When visiting a friend in Madrid, I asked if he likes math puzzles. “Yes,” he said. “But don’t you mean ‘enigmas’? When I hear ‘puzzle’ I tend to think of jigsaws.” I gave him this puzzle: There are three sisters who live together. Tell me their ages, based on the following bits of information: 1) Their ages multiply to 36. 2) The sum of their ages is the street number of their home. 3) Even if you knew the street number you wouldn’t be able to figure out their ages directly. 4) The oldest sister’s name is Monica.
“Well, the addition part won’t get me anywhere, but neither does knowing the girl’s name. I can just ignore these things, right?” my friend said. “Not a good idea,” I told him. He hasn’t found an answer yet; perhaps he’s still working it out.
As luck would have it, the gentleman living next door to me here in Berlin is also a Spaniard. Taking care to use what may be the preferred word in his language, I proposed an “enigma” to him, as well.
“Four people are being chased by zombies one night. They have to cross a bridge to escape. But the bridge is narrow and rickety, so they can only go two at a time. They can’t cross without a flashlight, but they only have one. Some of them are wounded, so they move at different speeds: The first can cross in one minute, the second in two, the third in four and the fourth in five. And the flashlight’s battery only lasts 12 minutes — which is exactly when the zombies will reach them. How can they all get across the bridge in time?”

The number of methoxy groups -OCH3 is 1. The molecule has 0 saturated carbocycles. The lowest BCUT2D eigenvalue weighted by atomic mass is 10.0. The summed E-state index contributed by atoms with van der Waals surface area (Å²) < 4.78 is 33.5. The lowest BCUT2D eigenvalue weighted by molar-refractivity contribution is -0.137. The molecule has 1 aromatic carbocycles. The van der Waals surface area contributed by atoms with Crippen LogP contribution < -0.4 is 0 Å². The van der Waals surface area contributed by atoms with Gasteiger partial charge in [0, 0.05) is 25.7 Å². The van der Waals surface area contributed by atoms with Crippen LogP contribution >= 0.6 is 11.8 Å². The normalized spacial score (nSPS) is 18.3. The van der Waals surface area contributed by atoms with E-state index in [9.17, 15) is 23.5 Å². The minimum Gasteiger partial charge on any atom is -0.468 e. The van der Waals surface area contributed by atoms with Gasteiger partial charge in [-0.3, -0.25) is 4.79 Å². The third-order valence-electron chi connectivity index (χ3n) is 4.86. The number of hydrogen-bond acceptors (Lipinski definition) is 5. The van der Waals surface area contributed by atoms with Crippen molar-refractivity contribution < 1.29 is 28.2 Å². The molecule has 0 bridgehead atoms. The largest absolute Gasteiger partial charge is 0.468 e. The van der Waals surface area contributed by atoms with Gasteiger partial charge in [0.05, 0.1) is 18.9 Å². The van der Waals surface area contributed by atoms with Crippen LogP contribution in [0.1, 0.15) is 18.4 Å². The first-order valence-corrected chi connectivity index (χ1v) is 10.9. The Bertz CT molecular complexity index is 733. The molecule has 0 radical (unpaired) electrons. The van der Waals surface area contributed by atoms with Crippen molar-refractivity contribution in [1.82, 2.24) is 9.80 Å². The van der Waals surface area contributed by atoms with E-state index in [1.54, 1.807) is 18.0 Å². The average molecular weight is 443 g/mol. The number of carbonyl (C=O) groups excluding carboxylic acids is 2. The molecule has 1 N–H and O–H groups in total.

My neighbor was stumped. “I can get them across in 13 minutes,” he said. “But you’ve only got 12,” I replied. “That’s what makes it an enigma. There is one way for all four people to escape the zombies.”
A couple of hours later there came a knock at the door. My neighbor had a solution, and it was the correct one. To reward his diligence and to foster good relations, I gave him a piece of candy. He grinned at the unexpected gesture.
I promised myself to keep telling puzzles. I’m not ready to talk to casual acquaintances about politics, but commenting on the weather is not very satisfying. Perhaps a brainteaser is just the ticket, neither too personal nor too distant.
Since then, my Spanish neighbor and I haven’t had time to talk, rushing past one another on various errands. But I have a feeling that he may have a puzzle for me. His smile is a bit broader now, and rather … enigmatic. (Tony László)